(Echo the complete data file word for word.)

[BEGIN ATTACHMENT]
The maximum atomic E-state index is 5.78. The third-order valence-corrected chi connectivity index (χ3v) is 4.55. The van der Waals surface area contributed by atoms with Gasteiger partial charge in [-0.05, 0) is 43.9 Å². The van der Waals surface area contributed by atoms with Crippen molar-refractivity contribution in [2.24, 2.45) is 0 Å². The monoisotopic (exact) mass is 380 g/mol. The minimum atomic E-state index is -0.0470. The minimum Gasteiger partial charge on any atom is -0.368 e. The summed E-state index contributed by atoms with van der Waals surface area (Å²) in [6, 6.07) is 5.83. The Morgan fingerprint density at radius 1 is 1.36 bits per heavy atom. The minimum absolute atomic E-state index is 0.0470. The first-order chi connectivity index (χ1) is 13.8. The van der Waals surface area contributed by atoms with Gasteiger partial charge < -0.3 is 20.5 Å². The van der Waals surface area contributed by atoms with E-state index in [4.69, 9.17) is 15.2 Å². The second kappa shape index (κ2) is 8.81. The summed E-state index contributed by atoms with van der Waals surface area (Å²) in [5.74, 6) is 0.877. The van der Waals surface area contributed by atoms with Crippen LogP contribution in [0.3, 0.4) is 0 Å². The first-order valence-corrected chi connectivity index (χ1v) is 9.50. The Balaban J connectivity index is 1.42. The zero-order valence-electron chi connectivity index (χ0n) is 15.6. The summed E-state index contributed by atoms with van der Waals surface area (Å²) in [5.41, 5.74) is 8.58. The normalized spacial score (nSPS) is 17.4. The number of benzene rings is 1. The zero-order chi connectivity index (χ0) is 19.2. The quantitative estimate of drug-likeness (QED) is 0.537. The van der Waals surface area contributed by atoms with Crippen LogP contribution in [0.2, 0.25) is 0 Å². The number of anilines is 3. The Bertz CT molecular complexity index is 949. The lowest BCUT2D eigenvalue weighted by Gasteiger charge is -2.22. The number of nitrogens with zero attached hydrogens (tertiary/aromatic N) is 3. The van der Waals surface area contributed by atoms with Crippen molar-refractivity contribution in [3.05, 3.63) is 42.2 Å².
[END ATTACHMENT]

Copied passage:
The maximum atomic E-state index is 5.78. The third-order valence-corrected chi connectivity index (χ3v) is 4.55. The van der Waals surface area contributed by atoms with Gasteiger partial charge in [-0.05, 0) is 43.9 Å². The van der Waals surface area contributed by atoms with Crippen molar-refractivity contribution in [2.24, 2.45) is 0 Å². The monoisotopic (exact) mass is 380 g/mol. The minimum atomic E-state index is -0.0470. The minimum Gasteiger partial charge on any atom is -0.368 e. The summed E-state index contributed by atoms with van der Waals surface area (Å²) in [6, 6.07) is 5.83. The Morgan fingerprint density at radius 1 is 1.36 bits per heavy atom. The minimum absolute atomic E-state index is 0.0470. The first-order chi connectivity index (χ1) is 13.8. The van der Waals surface area contributed by atoms with Gasteiger partial charge < -0.3 is 20.5 Å². The van der Waals surface area contributed by atoms with E-state index in [4.69, 9.17) is 15.2 Å². The second kappa shape index (κ2) is 8.81. The summed E-state index contributed by atoms with van der Waals surface area (Å²) in [5.74, 6) is 0.877. The van der Waals surface area contributed by atoms with Crippen LogP contribution in [0.3, 0.4) is 0 Å². The first-order valence-corrected chi connectivity index (χ1v) is 9.50. The Balaban J connectivity index is 1.42. The zero-order valence-electron chi connectivity index (χ0n) is 15.6. The summed E-state index contributed by atoms with van der Waals surface area (Å²) in [5.41, 5.74) is 8.58. The normalized spacial score (nSPS) is 17.4. The number of benzene rings is 1. The zero-order chi connectivity index (χ0) is 19.2. The quantitative estimate of drug-likeness (QED) is 0.537. The van der Waals surface area contributed by atoms with Crippen LogP contribution in [0.2, 0.25) is 0 Å². The number of anilines is 3. The Bertz CT molecular complexity index is 949. The lowest BCUT2D eigenvalue weighted by Gasteiger charge is -2.22. The number of nitrogens with zero attached hydrogens (tertiary/aromatic N) is 3. The van der Waals surface area contributed by atoms with Crippen molar-refractivity contribution in [3.05, 3.63) is 42.2 Å².